Arisaema triphyllum


Jack and His "Friends"


The jack-in-the-pulpit is involved in several different types of interactions with many other organisms.  Since the flowers are located inside the spathe, the jack-in-the-pulpit cannot rely on the wind for pollination.  This means the main way pollen is transferred from male plants to female plants is via insects. 

The insects involved in pollen transfer are mainly flies.  The flies enter the spathe and proceed to the bottom of it, which is often more lightly colored than the rest of the spathe.  At this point, the fly can pick up pollen in a male plant or drop off pollen in a female plant.  In order to attract fungus flies, the spadix of the jack-in-the-pulpit produces an odor similar to that of a mushroom.

Some organisms also eat the jack-in-the-pulpit, like the mosquito(Anopheles earlei), in picture to the left.  Different species of birds eat the berries it produces.  This benefits the bird by providing a food source and it also benefits the jack-in-the-pulpit by providing a means of distribution for its seeds.  Deer also eat the leaves of the jack-in-the-pulpit despite the calcium oxalate crystals inside them. Check out more organisms in the jack-in-the-pulpit's area by going to the habitat page.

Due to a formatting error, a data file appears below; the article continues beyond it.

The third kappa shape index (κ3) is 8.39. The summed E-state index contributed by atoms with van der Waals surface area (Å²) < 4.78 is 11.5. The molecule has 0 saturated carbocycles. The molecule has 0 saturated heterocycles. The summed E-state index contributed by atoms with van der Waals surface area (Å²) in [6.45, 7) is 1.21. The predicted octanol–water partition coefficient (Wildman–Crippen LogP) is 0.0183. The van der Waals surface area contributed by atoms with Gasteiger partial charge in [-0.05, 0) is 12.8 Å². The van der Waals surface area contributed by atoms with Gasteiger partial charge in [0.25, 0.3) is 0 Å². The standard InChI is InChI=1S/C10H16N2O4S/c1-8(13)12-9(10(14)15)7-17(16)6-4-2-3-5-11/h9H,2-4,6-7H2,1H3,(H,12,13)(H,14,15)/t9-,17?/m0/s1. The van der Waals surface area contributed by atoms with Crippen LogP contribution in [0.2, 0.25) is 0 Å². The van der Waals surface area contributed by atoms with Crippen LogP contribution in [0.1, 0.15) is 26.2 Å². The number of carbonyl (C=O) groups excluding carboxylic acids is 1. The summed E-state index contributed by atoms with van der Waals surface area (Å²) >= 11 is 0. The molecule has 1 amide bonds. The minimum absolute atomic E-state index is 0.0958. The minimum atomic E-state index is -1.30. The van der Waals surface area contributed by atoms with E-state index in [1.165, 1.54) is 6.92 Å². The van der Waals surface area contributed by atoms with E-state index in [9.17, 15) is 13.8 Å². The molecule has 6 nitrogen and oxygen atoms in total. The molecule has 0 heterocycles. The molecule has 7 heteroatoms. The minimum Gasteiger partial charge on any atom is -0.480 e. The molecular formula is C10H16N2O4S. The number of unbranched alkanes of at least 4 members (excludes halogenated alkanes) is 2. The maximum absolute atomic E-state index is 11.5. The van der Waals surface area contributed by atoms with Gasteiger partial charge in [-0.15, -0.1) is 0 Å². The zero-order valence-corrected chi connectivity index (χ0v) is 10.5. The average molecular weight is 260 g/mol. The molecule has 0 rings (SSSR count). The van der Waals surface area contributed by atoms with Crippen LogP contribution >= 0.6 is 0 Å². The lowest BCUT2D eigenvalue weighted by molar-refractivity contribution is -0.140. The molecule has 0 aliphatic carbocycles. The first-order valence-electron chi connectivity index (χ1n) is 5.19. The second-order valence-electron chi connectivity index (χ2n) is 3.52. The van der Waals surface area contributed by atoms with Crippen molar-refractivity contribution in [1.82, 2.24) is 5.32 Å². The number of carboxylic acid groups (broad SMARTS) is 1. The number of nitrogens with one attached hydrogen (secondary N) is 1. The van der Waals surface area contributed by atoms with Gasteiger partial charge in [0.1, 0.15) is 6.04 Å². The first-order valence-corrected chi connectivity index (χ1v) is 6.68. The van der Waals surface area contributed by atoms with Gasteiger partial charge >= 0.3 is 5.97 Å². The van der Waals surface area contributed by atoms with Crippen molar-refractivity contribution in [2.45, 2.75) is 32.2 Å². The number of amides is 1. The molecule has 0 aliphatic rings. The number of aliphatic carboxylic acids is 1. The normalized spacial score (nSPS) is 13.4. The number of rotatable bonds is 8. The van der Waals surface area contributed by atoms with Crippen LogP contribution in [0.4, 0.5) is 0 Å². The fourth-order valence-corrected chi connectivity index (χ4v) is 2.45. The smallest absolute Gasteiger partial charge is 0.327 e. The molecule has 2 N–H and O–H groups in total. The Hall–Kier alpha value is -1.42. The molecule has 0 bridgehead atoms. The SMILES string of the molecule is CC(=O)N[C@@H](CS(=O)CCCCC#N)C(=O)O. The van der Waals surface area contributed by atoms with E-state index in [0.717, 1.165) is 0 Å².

Uromyces aritriphylli is a parasitic fungus that often attacks the jack-in-the-pulpit.  You can see a picture of an infected jack-in-the-pulpit below.  Infected plants generally have lesions on their surfaces.  These lesions are yellow in color and produce spores.  In a given population of Arisaema triphyllum, as many as 1/4 of the plants may be infected.  This infection has many repercussions on the plant itself.  It inhibits pollination by causing deformed spathe formation and decreasing the ability to vegetatively propagate.  In addition, infected females cannot produce seeds.

Humans also interact with the jack-in-the-pulpit.  In the 19th century, the plant was partially prepared and used to treat several different diseases like ashtma, rheumatism, and whooping cough.  The plant could only be partially dried because it worked by creating irritation.  This was a rather tricky process, as a plant that was too dried would be useless, but one that wasn't dry enough could be deadly.

Beyond this, there are a few other medicinal uses for the jack-in-the-pulpit.  Elements of the plant can be used in skin ointments, poultices, and tonics.  The plant, usually the root, can also be eaten if thoroughly dried, roasted, or leeched.  American Indians were noted for eating the corm, which earned Arisaema triphyllum one of its common names, the Indian turnip.  Want to know some other cool stuff about the jack-in-the-pulpit?  Take a look at the interesting facts page!